Circus is heart of the carnival

Jan DeGrass/Arts and Entertainment Writer / Staff writer
August 30, 2013 01:00 AM

The heart and soul of the festival is the Rainforest Circus, a performance on the park's forested slopes. See more photos in our on-line galleries at

The carnival came to Shirley Macey Park last weekend - but this fun fair was without the bright lights, fuzzy toys and cotton candy.

It was a free admission, home spun, use-your-own-creativity event known as the Synchronicity Festival put on by Deer Crossing, the Art Farm, and a horde of enthusiastic volunteers.

It's been described as a synchronous meshing of art, nature and food.

"Once again we were blown away by the response from the community, and by the explosion of creativity that happens at this event," said artistic director Chad Hershler.

He estimated about 2,000 visitors attended during the weekend, with a spike in the number of adults, particularly seniors, attending. It has clearly snowballed from what was once a small occasion with 200 people on the Langdale art farm a few years ago.

Kids with parents in tow arrived to try out the life-sized cedar board game in which participants had to negotiate cedar circles, tippy rocks and planks to solve clues - in an event put on by The Only Animal Theatre Company. The game that was a true hit with the kids involved a simple length of plastic pipe big enough for one or two children to ride in while others pushed.

Musicians and stilt walkers roamed the carnival midway where booths from such organizations as the Sunshine Coast Conservation Association and the Sechelt Arts Festival offered ring toss games. The food booths whipped up local dishes: prawns in dill sauce on a skewer, blackberry muffins and even local micro brewed beer from the new Persephone Brewing Co.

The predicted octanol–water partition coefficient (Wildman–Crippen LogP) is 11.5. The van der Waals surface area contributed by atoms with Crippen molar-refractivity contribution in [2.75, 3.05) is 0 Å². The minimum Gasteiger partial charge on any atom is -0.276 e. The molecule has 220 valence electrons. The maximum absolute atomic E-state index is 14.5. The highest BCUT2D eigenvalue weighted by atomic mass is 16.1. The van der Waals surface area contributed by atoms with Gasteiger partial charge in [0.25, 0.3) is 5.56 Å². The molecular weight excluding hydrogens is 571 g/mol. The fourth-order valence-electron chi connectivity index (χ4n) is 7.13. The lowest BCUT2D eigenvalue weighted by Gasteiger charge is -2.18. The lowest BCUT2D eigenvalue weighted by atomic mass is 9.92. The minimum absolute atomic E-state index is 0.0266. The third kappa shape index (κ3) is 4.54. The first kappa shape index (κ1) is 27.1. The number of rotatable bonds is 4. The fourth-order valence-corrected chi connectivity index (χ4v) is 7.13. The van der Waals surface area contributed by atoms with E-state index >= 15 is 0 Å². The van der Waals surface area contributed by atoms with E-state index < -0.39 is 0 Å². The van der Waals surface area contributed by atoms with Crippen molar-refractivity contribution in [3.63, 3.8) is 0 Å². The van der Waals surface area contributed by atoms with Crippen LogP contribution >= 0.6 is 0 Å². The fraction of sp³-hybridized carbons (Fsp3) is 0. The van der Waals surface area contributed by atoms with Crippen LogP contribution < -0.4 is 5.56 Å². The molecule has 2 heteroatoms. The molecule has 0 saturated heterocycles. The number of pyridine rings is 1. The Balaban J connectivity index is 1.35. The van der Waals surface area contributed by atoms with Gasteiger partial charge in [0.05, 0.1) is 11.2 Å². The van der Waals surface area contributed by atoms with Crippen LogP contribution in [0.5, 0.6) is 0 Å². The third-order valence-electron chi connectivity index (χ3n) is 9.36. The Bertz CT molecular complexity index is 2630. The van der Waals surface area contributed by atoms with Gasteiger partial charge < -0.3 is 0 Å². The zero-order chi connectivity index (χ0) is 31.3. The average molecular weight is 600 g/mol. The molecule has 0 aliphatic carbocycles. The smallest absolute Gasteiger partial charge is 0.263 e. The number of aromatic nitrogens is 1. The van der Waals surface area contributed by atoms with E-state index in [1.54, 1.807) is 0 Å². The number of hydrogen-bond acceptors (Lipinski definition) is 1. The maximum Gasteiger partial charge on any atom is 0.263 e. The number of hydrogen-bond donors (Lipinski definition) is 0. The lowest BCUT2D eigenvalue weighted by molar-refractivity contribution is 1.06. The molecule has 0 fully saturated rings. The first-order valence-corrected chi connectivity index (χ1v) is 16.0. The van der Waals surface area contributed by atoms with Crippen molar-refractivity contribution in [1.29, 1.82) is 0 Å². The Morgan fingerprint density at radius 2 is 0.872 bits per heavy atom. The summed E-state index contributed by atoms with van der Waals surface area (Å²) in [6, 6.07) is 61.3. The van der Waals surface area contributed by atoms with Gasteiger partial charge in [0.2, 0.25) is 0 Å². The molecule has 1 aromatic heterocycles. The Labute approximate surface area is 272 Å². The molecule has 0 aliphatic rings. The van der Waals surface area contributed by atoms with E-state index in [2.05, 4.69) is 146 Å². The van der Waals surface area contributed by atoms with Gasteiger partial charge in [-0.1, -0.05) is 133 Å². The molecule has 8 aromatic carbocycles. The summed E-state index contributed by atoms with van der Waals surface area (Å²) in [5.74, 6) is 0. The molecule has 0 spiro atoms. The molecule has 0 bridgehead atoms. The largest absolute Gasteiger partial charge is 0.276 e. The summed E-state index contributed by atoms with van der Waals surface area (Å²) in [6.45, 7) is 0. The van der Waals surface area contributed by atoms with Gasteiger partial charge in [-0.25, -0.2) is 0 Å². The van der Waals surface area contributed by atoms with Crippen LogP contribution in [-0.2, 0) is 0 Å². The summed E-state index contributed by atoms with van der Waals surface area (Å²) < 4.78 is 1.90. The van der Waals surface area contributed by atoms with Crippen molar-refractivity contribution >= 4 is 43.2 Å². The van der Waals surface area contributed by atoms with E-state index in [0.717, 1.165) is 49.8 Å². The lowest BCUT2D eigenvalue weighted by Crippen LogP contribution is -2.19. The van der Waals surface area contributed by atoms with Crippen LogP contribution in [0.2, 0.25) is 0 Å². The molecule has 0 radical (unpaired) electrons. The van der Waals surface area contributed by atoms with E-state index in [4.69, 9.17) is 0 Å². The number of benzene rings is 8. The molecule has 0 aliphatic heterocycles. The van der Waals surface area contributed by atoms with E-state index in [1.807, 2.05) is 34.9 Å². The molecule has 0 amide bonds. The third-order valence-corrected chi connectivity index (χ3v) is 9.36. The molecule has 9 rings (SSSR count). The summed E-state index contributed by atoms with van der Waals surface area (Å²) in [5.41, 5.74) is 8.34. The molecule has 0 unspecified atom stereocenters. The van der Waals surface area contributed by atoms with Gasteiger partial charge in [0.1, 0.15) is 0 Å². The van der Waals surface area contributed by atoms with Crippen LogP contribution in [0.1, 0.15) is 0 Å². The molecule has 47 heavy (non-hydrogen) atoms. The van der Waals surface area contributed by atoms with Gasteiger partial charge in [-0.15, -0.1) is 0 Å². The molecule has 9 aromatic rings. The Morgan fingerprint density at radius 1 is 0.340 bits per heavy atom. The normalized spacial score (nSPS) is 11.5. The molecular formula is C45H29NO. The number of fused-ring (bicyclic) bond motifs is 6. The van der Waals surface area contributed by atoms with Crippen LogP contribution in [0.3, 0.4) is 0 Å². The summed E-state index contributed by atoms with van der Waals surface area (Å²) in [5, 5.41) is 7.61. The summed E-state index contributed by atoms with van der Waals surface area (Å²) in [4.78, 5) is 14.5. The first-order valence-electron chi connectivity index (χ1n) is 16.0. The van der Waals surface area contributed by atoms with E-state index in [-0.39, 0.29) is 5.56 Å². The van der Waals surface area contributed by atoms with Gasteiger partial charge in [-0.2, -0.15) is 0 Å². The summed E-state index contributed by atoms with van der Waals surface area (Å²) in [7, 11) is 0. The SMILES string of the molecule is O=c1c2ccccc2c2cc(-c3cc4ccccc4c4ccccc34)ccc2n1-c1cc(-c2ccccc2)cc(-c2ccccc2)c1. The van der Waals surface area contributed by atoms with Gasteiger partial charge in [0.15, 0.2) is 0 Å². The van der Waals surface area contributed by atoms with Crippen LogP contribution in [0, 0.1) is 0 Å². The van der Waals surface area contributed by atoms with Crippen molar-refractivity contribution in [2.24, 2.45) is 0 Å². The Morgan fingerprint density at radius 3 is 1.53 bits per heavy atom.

Saturday evening's events involved a beer garden, shadow puppets from Mind of a Snail and funky music from the Brown Paper Bag band.

The heart and soul of the festival is the Rainforest Circus, a performance on the park's forested slopes, transformed from a Frisbee golf course to a moving theatre complete with artistic installations, sound and colour.

A game show host, Bob Bobberton, also known in his professional career as Billy Marchenski, invited the audience to stroll the wooded trail to the first scene, a lucky game show. Actor Jonathan Teague was believable as he told stories of living in the woods for 30 years. Steve Weave's fabulous singing voice soared to the treetops as audiences watched the aerial acrobatics of Keely Sills, Alison Denham and Katherine Denham. Loudspeakers among the trees broadcast eerie vocals and the poetry of Eilis Carpentier hung on banners in shady glades.

"You always want to see just one more scene," said a delighted fan, one of almost 100 who walked through each performance. Organizers oversold the last performance on Sunday so that no one would go away disappointed.

The circus scenes were a collaborative process from the actors, said Marchenski. It's a group effort that also involved actor and writer Hershler and creative costuming and installation art from Sandy Buck, founders of the art farm. This approach is what the festival and the art farm are all about: cross pollination between diverse people and ideas.

See: for more about the festival's goals and dreams.

© Copyright 2015 Coast Reporter


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